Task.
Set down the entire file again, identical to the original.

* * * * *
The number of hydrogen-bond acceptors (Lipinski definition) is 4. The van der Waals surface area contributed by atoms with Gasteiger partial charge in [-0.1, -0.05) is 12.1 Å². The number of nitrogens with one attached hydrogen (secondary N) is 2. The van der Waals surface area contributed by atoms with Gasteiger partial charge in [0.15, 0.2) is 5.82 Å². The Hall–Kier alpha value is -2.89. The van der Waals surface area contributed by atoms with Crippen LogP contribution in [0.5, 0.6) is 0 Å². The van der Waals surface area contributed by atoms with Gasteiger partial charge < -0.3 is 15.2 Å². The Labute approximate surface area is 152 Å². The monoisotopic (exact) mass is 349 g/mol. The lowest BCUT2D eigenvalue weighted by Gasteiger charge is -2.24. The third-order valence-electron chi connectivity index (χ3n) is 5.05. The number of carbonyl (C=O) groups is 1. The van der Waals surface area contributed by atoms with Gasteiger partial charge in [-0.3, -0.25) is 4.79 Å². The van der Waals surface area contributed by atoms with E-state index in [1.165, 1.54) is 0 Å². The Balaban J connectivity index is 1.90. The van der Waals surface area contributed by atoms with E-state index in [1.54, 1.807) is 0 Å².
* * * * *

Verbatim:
The number of hydrogen-bond acceptors (Lipinski definition) is 4. The van der Waals surface area contributed by atoms with Gasteiger partial charge in [-0.1, -0.05) is 12.1 Å². The number of nitrogens with one attached hydrogen (secondary N) is 2. The van der Waals surface area contributed by atoms with Gasteiger partial charge in [0.15, 0.2) is 5.82 Å². The Hall–Kier alpha value is -2.89. The van der Waals surface area contributed by atoms with Crippen LogP contribution in [0.5, 0.6) is 0 Å². The van der Waals surface area contributed by atoms with Gasteiger partial charge < -0.3 is 15.2 Å². The Labute approximate surface area is 152 Å². The monoisotopic (exact) mass is 349 g/mol. The lowest BCUT2D eigenvalue weighted by Gasteiger charge is -2.24. The third-order valence-electron chi connectivity index (χ3n) is 5.05. The number of carbonyl (C=O) groups is 1. The van der Waals surface area contributed by atoms with Gasteiger partial charge in [-0.3, -0.25) is 4.79 Å². The van der Waals surface area contributed by atoms with E-state index in [1.165, 1.54) is 0 Å². The Balaban J connectivity index is 1.90. The van der Waals surface area contributed by atoms with E-state index in [1.54, 1.807) is 0 Å².